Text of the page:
Life Sciences

This subject guide is designed for individuals looking for information relating to life or biological sciences or those looking to develop their information and academic literacies in the natural sciences.

The life sciences collection can be found via Library Search. Print books are available on Level 5 of the University Library or Level 3 for the short loan collection.

College Librarian

Paul Cannon

Paul.Cannon@glasgow.ac.uk

Academic writing and critical appraisal

LEADS’ academic writing classes are designed to help students produce high-quality scientific writing and understand referencing. The critical analysis series introduces students to critiquing research.

Guides to identifying appropriate resources for an assignment and critically appraising information and writing a literature review are available.

Identifying appropriate information sources

New students may find the resource ‘Identifying the right source of information for the right purpose’ useful. The guide will help you identify the different types of information and recognise when to use one information type over another.

Depending on your information requirements, you may have to look beyond the University of Glasgow Library collections. Library Hub Discover provides access to the collections of many UK national, academic and specialist libraries.

You may also need to engage with grey literature, information that has not formally been published or undergone a peer review process. Examples of grey literature include dissertations and theses, clinical guidelines or reports published by professional bodies. Guidance on grey literature repositories.

Finding relevant information

Reference resources

eLS (formerly known as the Encyclopedia of Life Sciences) is a reference resource of over 5,000 reference articles covering the breadth of life sciences.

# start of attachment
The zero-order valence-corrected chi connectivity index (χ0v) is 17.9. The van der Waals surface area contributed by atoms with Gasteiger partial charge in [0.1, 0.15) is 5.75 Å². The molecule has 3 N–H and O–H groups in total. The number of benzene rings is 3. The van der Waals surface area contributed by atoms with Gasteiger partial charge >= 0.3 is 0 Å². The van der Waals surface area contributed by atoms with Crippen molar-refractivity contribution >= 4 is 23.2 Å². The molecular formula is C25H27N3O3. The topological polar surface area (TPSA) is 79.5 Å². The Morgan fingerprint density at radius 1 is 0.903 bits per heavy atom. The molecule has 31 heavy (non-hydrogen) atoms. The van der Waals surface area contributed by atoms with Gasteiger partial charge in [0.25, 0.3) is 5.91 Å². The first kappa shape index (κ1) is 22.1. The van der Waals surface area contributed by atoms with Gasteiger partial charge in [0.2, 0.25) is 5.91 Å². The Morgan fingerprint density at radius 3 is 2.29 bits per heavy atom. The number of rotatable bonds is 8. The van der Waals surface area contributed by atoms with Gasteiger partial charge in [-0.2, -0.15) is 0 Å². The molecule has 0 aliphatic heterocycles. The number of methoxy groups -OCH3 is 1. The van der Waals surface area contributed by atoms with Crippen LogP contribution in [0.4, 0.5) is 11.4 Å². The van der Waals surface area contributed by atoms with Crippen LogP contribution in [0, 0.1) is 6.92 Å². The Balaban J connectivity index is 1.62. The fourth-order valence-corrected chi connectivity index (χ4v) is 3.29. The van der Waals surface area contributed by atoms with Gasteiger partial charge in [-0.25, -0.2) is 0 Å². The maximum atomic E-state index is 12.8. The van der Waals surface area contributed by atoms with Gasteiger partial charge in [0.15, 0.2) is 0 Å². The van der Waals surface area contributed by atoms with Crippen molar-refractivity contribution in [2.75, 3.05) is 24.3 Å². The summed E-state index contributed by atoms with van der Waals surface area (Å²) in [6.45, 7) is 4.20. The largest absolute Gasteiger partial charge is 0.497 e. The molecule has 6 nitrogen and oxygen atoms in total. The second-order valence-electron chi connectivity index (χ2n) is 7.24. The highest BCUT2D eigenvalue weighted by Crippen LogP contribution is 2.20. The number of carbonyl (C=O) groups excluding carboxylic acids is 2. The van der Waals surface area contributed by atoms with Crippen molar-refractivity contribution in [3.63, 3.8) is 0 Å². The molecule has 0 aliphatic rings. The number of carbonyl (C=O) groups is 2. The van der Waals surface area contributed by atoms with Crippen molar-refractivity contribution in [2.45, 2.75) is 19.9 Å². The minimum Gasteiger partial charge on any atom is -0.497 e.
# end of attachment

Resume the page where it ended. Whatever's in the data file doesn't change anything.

JoVE, the Journal of Visualized Experiments, will help you learn fundamental laboratory skills and further your understanding of research through videos of research methods.

Springer Protocols is the world’s largest database of life sciences protocols. These ‘recipes’ allow scientists to recreate experiments in their own laboratories.

Textbooks and monographs

Reading lists provide an initial starting point for research. Beyond reading lists, Library Search is the primary method of finding information whether you study on- or off-campus. Video guides to Library Search are available.

Journal articles

Bibliographic databases provide access to quality assessed information. Prior to searching for journal articles you should consider formulating a research question and structuring a literature search, before developing a literature search strategy. Video guides to key databases are available on EdShare.

The key resources for all Life Sciences subjects (in alphabetical order):

Finding fulltext articles and books

There are numerous tools to help you find the fulltext version of articles. If you cannot find what you are looking for book loan and article ordering facilities are available or suggest an item for purchase.